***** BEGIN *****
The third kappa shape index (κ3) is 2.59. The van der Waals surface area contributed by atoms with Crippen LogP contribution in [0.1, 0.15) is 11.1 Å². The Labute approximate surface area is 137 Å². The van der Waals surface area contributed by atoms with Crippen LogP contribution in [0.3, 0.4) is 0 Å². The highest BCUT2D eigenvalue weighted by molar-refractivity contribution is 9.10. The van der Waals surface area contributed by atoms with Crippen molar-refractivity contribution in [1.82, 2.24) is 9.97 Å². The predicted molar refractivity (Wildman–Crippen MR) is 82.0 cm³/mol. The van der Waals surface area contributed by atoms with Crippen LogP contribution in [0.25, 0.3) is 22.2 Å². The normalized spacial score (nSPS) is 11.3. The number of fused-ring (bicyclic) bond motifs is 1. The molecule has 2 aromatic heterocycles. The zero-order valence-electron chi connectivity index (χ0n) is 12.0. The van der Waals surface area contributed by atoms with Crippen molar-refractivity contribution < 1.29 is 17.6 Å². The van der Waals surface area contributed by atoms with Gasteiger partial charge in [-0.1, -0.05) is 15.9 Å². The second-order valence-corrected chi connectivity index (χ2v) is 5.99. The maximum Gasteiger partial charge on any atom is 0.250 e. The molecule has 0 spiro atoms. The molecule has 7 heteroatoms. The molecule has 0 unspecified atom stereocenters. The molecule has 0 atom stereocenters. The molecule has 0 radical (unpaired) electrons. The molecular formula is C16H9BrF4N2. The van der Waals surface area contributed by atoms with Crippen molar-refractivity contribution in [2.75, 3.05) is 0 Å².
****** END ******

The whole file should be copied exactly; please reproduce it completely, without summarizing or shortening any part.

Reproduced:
The third kappa shape index (κ3) is 2.59. The van der Waals surface area contributed by atoms with Crippen LogP contribution in [0.1, 0.15) is 11.1 Å². The Labute approximate surface area is 137 Å². The van der Waals surface area contributed by atoms with Crippen LogP contribution in [0.3, 0.4) is 0 Å². The highest BCUT2D eigenvalue weighted by molar-refractivity contribution is 9.10. The van der Waals surface area contributed by atoms with Crippen molar-refractivity contribution in [1.82, 2.24) is 9.97 Å². The predicted molar refractivity (Wildman–Crippen MR) is 82.0 cm³/mol. The van der Waals surface area contributed by atoms with Crippen LogP contribution in [0.25, 0.3) is 22.2 Å². The normalized spacial score (nSPS) is 11.3. The number of fused-ring (bicyclic) bond motifs is 1. The molecule has 2 aromatic heterocycles. The zero-order valence-electron chi connectivity index (χ0n) is 12.0. The van der Waals surface area contributed by atoms with Crippen molar-refractivity contribution < 1.29 is 17.6 Å². The van der Waals surface area contributed by atoms with Gasteiger partial charge in [-0.1, -0.05) is 15.9 Å². The second-order valence-corrected chi connectivity index (χ2v) is 5.99. The maximum Gasteiger partial charge on any atom is 0.250 e. The molecule has 0 spiro atoms. The molecule has 7 heteroatoms. The molecule has 0 unspecified atom stereocenters. The molecule has 0 atom stereocenters. The molecule has 0 radical (unpaired) electrons. The molecular formula is C16H9BrF4N2. The van der Waals surface area contributed by atoms with Crippen molar-refractivity contribution in [2.75, 3.05) is 0 Å².